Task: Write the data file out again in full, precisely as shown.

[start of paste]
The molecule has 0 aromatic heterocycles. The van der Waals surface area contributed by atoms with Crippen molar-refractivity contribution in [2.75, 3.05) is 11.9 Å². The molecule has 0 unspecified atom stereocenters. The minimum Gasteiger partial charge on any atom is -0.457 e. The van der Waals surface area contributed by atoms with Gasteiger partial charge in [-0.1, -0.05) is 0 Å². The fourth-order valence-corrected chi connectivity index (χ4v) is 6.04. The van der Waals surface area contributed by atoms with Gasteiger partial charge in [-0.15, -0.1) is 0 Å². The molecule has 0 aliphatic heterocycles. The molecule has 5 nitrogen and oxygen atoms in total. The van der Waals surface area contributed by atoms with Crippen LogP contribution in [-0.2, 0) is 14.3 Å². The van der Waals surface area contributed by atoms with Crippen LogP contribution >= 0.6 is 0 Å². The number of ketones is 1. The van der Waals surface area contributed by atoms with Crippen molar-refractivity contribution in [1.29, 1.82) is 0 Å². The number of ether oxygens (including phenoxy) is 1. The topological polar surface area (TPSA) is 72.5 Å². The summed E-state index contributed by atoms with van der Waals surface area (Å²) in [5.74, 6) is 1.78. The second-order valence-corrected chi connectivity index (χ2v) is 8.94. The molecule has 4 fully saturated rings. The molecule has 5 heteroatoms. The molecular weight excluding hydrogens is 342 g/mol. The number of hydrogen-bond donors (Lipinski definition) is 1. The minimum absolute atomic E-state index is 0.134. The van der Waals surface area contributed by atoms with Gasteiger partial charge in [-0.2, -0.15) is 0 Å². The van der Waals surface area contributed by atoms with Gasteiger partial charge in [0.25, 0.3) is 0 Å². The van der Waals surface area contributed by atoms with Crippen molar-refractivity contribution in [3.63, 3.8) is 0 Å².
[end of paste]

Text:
The molecule has 0 aromatic heterocycles. The van der Waals surface area contributed by atoms with Crippen molar-refractivity contribution in [2.75, 3.05) is 11.9 Å². The molecule has 0 unspecified atom stereocenters. The minimum Gasteiger partial charge on any atom is -0.457 e. The van der Waals surface area contributed by atoms with Gasteiger partial charge in [-0.1, -0.05) is 0 Å². The fourth-order valence-corrected chi connectivity index (χ4v) is 6.04. The van der Waals surface area contributed by atoms with Gasteiger partial charge in [-0.15, -0.1) is 0 Å². The molecule has 0 aliphatic heterocycles. The molecule has 5 nitrogen and oxygen atoms in total. The van der Waals surface area contributed by atoms with Crippen LogP contribution in [-0.2, 0) is 14.3 Å². The van der Waals surface area contributed by atoms with Crippen LogP contribution >= 0.6 is 0 Å². The number of ketones is 1. The van der Waals surface area contributed by atoms with Crippen molar-refractivity contribution in [1.29, 1.82) is 0 Å². The number of ether oxygens (including phenoxy) is 1. The topological polar surface area (TPSA) is 72.5 Å². The summed E-state index contributed by atoms with van der Waals surface area (Å²) in [5.74, 6) is 1.78. The second-order valence-corrected chi connectivity index (χ2v) is 8.94. The molecule has 4 fully saturated rings. The molecule has 5 heteroatoms. The molecular weight excluding hydrogens is 342 g/mol. The number of hydrogen-bond donors (Lipinski definition) is 1. The minimum absolute atomic E-state index is 0.134. The van der Waals surface area contributed by atoms with Gasteiger partial charge in [-0.2, -0.15) is 0 Å². The van der Waals surface area contributed by atoms with Gasteiger partial charge in [0.25, 0.3) is 0 Å². The van der Waals surface area contributed by atoms with Crippen molar-refractivity contribution in [3.63, 3.8) is 0 Å².